Overseas reports indicate that a number of online, unlicensed betting agencies give individuals the ability to bet on every single move in a game.

Peter Jay, a British independent betting expert, estimates that Soccer attracts 65 per cent of total global sports betting, with cricket and tennis attracting 12 per cent each.

Soccer is attracting more and more betting interest. For example, seven of the 20 English Premier League teams had sports betting companies as their principal shirt sponsors last season. These were Bournemouth, Crystal Palace, Sunderland, Stoke City, Watford, West Bromwich Albion and West Ham United.

The next largest shirt sponsors were from the banking/finance/insurance sector, with five, followed by airlines and manufacturing, with two each. Beverage/brewing, duty free, electronics and the software sectors had one principal shirt sponsorship each.

King Power, Thailand’s leading duty free operator, hit the jackpot when Leicester City was the surprise winner of the Premier League.

Betting organisations argue that their sponsorship money has a positive impact on sports but it also creates huge potential match-fixing problems. Young, impressionable athletes are vulnerable to unscrupulous bookies, particularly if they are in debt to those bookies.

There have been a number of major soccer match-fixing scandals including:

• In June 2014, two Asian businessmen were jailed for five years in the UK, and a player for 16 months, for attempting to fix lower league games

• Thirteen payer were banned in July 2013 for widespread manipulation of Turkish football games

• A large number of prominent Italian footballers were arrested in relation to match-fixing in 2011 and 2012

• In 2013 a number of club officials, referees and players were given criminal convictions in Greece for widespread match-fixing.

Continued below.

Related Content

Soccer is not the only sport to be tarnished by betting.

The others include T20 cricket in Bangladesh, Russian tennis, Danish ice hockey, snooker, Pakistani cricket and Australian rugby league.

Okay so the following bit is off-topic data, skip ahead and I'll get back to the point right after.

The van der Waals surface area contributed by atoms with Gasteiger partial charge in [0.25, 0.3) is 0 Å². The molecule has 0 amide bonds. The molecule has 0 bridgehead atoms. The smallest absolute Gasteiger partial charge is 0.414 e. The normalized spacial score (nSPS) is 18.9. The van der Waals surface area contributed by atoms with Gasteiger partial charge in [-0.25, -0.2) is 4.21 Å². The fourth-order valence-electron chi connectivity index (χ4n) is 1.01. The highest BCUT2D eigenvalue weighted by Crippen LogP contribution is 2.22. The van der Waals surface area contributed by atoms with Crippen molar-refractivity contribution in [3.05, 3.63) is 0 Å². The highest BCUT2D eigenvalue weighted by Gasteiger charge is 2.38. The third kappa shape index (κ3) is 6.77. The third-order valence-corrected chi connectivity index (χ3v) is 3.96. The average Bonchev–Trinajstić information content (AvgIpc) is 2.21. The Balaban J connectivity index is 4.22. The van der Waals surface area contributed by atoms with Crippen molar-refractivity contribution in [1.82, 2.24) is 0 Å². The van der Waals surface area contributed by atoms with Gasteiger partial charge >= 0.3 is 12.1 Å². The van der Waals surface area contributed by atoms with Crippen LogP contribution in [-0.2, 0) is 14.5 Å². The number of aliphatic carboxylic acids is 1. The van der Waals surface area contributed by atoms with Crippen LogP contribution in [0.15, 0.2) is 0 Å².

Unlicensed sports betting is the dominant form of betting in Asia, particularly India and China. By comparison, it is estimated that regulated Nevada betting accounts for nearly 90 per cent of total US sports betting.

In New Zealand, regulated sports betting is mainly through the TAB.

The TAB’s sports betting has soared from $206 million, or 13 per cent of total betting, in the July 2010 year to $405m, or 20 per cent of betting activity, in the July 2015 year. Racing betting has fallen from 87 per cent to 80 per cent of TAB betting over the same period. This is consistent with global trends.

TAB sports betting revenue of $405m for the July 2015 year comprised the following: basketball $81m; soccer $69m; rugby $57m; cricket $53m; league $49m; tennis $44m; and other sports $52 million.

Sports betting increased 53.3 per cent in the first half of the July 2016 year because of the Rugby World Cup and a massive increase in in-play sports betting. The latter is betting on aspects of a game rather than the overall result.

The New Zealand Government, which is concerned about the level of unregulated offshore sports betting, established a Working Group last year to look at offshore racing sports betting.